[7] Masur, who teaches history at the City University of New York, has organized ''1831'' by four thematic chapters: slavery and abolition, religion and politics, state and nation, machines and nature. Missing are the details of everyday life and popular culture. There is little on music, theater or literature, and only a bit about art. He does an excellent job of dealing with the large subjects and with a wide range of characters like Finney, Jackson, John C. Calhoun and Alexis de Tocqueville, bringing out their various oddities, nobilities, brilliance or lack of shine, their greed and courage. Masur has a sure eye for the lively and perceptive quotation: Americans, already so restless and in love with technology that they were being called the ''locomotive people,'' would soon, one observer predicted, ''sleep one night in Penobscot, the next in Cincinnati, the third in Charleston, the fourth in Philadelphia and the fifth in a remote corner of Lake Winnipeg!'' An English visitor claimed that he had never heard Americans converse ''without the word 'dollar' being pronounced between them.'' And Gustave Beaumont, who accompanied Tocqueville, declared after they had visited a wilderness under assault by pioneers, ''There is . . . in America a general feeling of hatred against trees.''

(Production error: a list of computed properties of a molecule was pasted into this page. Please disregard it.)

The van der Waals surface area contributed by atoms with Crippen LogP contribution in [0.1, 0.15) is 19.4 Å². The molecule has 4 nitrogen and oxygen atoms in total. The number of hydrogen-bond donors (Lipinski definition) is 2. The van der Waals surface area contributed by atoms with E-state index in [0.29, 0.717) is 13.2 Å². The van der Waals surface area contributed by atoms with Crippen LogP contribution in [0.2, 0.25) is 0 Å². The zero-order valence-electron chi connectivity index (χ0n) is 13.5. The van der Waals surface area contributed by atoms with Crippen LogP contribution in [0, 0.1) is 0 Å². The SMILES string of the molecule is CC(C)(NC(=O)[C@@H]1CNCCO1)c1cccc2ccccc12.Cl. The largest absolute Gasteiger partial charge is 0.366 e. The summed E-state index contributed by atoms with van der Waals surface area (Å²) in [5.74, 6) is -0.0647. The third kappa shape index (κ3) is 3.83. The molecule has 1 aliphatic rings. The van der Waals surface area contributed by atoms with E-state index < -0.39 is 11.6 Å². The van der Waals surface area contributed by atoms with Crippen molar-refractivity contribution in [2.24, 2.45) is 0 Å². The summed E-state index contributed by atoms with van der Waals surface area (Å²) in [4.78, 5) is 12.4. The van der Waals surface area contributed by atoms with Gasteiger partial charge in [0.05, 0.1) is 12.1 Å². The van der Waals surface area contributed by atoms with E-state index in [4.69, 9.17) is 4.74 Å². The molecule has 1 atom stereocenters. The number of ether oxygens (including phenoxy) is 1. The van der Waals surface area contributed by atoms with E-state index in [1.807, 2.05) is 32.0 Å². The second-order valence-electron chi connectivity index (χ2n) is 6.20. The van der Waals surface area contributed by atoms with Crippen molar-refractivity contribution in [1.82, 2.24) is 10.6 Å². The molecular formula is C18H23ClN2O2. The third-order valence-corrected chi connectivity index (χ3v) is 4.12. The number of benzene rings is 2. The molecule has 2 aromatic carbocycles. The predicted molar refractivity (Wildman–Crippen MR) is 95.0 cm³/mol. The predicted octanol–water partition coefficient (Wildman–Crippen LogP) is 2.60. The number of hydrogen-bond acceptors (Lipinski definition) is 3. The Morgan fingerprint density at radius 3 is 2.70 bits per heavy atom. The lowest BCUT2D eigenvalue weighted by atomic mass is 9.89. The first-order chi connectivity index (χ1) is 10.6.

[8] Something might have been gained by running these major themes side by side through the year, so that, to take one example, the complexity of the Cherokees' situation would be fully developed. We hear nothing about their religious beliefs, though it is noted that Protestant missionaries were working on their behalf. The large number of slaves they held is barely mentioned, yet 30 years later Cherokees would fight on the side of the Confederacy, supporting the very people who expelled them. We don't hear their voices or learn much about the fierce debates that took place in the tribe as they decided how to respond to being forced from their ancestral land, so we end up with the sense that they were only acted upon.